We have a low-volume local road that was reconstructed two years ago. It is now showing cracks in the center of the travel lane, running parallel to the edge of the road. What should we do?
As a rule, any cracks greater than ¼" in width should be repaired. If left alone, there is the potential for excess water to infiltrate into the pavement's base, causing a weakening of the base material, resulting in additional cracks. This eventually causes the pavement to fail. Crack repairs should be done as soon as possible or the deterioration will be so great that more expensive repairs such as an overlay or even recycling will be needed.
The type of cracking described here is referred to as 'longitudinal cracking' which can be caused by several factors. As further described in the CLRP workshop manual Asphalt Paving Principles, longitudinal cracking can result from one or more of the following:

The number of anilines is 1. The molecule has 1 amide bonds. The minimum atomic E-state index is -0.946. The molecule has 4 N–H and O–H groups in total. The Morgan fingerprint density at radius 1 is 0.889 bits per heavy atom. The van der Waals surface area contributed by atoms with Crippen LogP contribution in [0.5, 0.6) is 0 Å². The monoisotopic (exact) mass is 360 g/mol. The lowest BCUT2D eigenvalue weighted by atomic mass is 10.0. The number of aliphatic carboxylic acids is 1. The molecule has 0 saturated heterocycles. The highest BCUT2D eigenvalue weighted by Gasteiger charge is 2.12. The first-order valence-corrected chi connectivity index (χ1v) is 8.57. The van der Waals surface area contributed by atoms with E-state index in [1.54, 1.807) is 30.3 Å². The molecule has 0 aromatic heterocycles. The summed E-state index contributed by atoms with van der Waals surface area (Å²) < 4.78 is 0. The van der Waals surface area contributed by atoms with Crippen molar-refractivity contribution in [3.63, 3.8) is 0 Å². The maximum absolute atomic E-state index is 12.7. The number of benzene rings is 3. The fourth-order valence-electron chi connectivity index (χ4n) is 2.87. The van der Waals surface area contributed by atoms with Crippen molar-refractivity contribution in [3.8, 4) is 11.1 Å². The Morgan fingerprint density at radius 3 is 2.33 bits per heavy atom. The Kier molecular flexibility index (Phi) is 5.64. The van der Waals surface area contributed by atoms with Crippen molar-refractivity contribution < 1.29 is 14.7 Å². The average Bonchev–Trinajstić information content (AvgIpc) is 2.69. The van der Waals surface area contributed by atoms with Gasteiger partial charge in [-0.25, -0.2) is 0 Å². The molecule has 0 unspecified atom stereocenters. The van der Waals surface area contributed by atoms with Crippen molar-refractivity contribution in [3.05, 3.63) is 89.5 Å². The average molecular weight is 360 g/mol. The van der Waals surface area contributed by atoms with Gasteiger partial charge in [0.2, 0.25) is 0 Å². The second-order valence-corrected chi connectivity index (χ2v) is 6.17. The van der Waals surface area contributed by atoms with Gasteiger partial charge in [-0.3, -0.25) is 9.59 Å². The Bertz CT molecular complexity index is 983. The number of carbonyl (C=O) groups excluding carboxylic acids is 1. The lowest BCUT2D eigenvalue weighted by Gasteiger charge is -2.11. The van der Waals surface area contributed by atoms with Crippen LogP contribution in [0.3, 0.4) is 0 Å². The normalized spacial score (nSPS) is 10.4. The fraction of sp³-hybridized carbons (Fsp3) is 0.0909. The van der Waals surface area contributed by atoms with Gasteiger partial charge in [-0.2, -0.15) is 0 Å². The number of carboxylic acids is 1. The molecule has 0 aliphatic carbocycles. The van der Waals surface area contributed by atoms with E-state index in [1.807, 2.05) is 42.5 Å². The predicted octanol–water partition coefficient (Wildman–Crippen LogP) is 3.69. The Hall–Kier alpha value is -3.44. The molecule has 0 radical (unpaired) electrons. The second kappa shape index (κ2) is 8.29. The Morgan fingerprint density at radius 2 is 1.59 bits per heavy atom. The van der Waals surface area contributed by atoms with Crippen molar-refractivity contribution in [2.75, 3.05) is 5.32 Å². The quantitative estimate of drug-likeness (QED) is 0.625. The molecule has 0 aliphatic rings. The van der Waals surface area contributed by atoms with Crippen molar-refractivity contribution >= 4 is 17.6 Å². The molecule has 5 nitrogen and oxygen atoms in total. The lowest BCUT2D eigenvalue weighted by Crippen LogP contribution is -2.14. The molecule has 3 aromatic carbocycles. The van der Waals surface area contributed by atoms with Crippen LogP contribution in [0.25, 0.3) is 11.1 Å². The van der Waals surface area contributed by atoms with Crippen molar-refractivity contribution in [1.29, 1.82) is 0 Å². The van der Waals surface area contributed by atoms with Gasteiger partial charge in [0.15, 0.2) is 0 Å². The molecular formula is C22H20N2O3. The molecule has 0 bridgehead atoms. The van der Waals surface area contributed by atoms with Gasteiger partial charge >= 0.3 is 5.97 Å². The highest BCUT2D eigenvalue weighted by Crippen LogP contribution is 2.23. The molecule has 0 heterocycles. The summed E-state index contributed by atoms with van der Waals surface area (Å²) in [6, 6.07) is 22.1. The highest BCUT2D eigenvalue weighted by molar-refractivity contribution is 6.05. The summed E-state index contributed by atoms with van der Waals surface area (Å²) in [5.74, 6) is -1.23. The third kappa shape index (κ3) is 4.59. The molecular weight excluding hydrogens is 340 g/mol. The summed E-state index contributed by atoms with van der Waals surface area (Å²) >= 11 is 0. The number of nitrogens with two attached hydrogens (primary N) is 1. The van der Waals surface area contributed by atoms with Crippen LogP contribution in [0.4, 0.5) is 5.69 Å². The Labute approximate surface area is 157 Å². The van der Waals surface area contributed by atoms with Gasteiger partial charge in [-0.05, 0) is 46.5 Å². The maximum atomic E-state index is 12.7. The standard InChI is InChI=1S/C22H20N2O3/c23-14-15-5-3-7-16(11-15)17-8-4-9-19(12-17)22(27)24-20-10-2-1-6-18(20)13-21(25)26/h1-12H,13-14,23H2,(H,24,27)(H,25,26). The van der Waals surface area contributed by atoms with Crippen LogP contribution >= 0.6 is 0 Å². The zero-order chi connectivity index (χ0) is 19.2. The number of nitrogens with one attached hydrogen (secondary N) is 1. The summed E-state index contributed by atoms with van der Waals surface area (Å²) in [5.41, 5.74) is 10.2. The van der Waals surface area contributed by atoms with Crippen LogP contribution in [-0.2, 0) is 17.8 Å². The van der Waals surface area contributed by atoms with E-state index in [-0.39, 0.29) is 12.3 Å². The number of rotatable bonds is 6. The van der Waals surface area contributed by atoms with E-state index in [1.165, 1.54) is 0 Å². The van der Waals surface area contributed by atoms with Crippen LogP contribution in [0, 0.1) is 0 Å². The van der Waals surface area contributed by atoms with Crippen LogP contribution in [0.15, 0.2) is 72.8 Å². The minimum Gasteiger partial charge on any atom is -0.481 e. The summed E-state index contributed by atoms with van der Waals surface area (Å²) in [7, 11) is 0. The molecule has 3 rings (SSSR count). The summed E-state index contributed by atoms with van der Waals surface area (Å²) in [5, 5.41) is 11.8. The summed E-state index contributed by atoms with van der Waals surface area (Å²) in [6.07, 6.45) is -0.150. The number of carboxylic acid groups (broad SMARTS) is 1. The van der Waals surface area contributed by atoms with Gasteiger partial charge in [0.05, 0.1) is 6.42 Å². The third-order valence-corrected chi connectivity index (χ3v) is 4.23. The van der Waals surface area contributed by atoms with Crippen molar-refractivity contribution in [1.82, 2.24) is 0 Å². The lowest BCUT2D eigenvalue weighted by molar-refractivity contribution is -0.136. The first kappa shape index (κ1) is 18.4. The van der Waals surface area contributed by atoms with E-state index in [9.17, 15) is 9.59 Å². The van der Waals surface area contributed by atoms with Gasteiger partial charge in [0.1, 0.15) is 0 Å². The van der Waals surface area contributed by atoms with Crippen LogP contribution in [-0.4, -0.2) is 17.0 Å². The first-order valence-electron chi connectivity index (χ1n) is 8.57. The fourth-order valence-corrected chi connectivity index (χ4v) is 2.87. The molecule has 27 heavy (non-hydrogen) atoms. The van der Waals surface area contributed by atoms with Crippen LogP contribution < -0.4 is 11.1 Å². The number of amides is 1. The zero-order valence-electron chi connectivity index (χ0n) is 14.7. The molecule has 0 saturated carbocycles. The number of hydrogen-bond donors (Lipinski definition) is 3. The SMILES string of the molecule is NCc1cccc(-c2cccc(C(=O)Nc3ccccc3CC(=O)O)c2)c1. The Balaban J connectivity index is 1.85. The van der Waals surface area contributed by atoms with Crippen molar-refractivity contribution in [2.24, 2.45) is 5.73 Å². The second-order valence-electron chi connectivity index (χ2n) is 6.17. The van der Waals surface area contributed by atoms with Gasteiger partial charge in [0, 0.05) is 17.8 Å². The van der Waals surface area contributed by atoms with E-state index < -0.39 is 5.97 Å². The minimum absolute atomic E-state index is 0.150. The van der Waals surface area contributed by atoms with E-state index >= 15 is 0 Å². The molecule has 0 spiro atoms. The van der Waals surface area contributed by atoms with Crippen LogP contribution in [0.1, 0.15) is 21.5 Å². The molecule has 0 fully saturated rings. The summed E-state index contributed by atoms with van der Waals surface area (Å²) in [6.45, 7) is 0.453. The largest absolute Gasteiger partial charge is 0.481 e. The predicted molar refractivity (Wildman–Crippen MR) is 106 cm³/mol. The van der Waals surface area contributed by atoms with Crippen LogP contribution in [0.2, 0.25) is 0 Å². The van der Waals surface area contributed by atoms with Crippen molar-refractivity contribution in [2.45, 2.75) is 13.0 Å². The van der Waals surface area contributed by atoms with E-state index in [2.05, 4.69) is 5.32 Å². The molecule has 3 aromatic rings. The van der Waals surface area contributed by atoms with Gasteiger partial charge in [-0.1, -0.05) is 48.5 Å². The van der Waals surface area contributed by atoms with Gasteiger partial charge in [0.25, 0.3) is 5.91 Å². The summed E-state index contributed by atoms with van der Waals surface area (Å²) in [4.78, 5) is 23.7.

- the inability to compact an unconfined edge of the paving pass (typically found at the edge of the pavement or at the center line)
- segregation attributed to a certain brand of paver
- frost heaves in the base or subgrade
The type of repair is dependent on the type of crack, working or non-working, and the width of the crack. If the crack is a 'working crack' and exhibits movement equal to or less than 1/8" from winter to summer, it may be sealed by placing specialized material either into or above the crack to prevent water and/or debris from entering the crack. The ideal time to fill cracks is on a sunny day in the spring or in the fall, when the crack is at the middle of its working range. This reduces the stress on the sealant. If the crack is a 'non-working crack' and between ¼" and 1", it should be filled. All cracks should be clean and dry prior to the placement of either the sealant or the filler. Please refer to the CLRP workshop manual Pavement Maintenance for specific recommendations regarding each method of repair.
Materials and procedures for Sealing and Filling Cracks in Asphalt-Surfaced Pavements: Manual of Practice (FHWA Report No. FHWA-RD-99-147). (PDF)